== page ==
|Tuesday, June 23|
People-environment relations are not static, but in constant change over time. Hence, they cannot be considered independently from the changing local and temporal context in which they are embedded. Unfortunately, most investigations are missing a long-term perspective. Many focus just on a single point in time and work with cross-sectional data. But it needs a closer look at the time course to grasp the complexity and contradictions of people-environment-relations. Based on a common conceptual foundation, we want to discuss long-term studies as one appropriate research design for examining these multidimensional interrelations. The focus of the symposium is on prospective longitudinal research designs that actually take place over a long period of time. Therefore, the term long-term study seems to be more appropriate, because it underlines the temporal dimension of the whole investigation. Against this theoretical backdrop, the objectives of the symposium are to clarify a common conceptual understanding, to provide a framework to reflect on the advantages and pitfalls of long-term approaches, and to advance a critical reflection on the importance of taking into consideration the transformations that shape people-environment-relations to derive implications for policy and future research.
* Sigrun Kabisch, Helmholtz Centre for Environmental Research, Germany
Long-term housing studies to establish user values
Vanessa Gomes da Silva, University of Campinas UNICAMP, Brazil
Silvia Pina, University of Campinas UNICAMP, Brazil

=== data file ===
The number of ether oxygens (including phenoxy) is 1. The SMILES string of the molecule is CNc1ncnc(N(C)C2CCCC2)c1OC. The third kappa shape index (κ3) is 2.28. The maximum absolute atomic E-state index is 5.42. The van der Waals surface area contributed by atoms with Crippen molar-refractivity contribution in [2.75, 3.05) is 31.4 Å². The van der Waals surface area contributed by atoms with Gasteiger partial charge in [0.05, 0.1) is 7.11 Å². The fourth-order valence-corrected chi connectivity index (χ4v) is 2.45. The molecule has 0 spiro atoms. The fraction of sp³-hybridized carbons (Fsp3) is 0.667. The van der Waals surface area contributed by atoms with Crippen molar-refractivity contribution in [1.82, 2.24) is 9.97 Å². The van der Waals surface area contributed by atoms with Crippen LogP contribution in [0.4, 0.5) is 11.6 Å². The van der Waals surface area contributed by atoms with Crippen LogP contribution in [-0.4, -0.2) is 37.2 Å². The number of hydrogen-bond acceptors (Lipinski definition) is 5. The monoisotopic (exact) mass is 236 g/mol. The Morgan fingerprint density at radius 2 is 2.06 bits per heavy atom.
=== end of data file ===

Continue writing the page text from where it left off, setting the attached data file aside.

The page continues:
Regina Ruschel, University of Campinas UNICAMP, Brazil
Ariovaldo Granja, University of Campinas UNICAMP, Brazil
Daniel de Carvalho Moreira, University of Campinas UNICAMP, Brazil
* Doris Kowaltowski, University of Campinas UNICAMP, Brazil
Incremental improvement is the objective of post-occupancy evaluations (POE), preventing the repetition of errors. The concept of satisfaction is part of POE. In social housing (SH) it can support housing quality measurements and identify problems and solutions. In developing countries, satisfaction ratings have little influence on essential housing quality. Ratings are explored politically and may only express a rise in living conditions. Contrastingly, assessing values that families attach to their home elements can bridge the gap to understand their needs and preferences, but value-delivery is often impaired in such budget-constrained situations. Over twenty-five years, a group of researchers at the (omitted) investigate user values of nearby low-income self-built and SH projects. In this paper, selected studies illustrate a paradigm shift in which satisfaction perception was replaced with user value declarations. The first study assessed values in local large housing estates through the stated preference data technique based on value cards. Results showed that residents value security, access to nature, reduction in utility bills, and calm neighbourhoods. Subsequently a cost/benefit study was conducted to reallocate resources to elements with high-value ratings, eliminating those least appreciated, without compromising safety and construction standards. We also investigated questions of sustainability concerning the vicious circle of blame in SH, and neighbourhood design came under scrutiny, indicating the importance of community facilities with quality urban design. Our latest study is upgrading-focused and will apply the concept of value in living lab situations, using instruments to engage agents of upgrading proposals. Long-term benefits of value assessment are the facility to engage users in reflections and enrich design debates, as well as reduce mistrust. A further benefit is the validation of research methodologies. The pitfalls of value studies can be the instruments used, highly dependent on graphic communication and related to the social dynamics on values over time.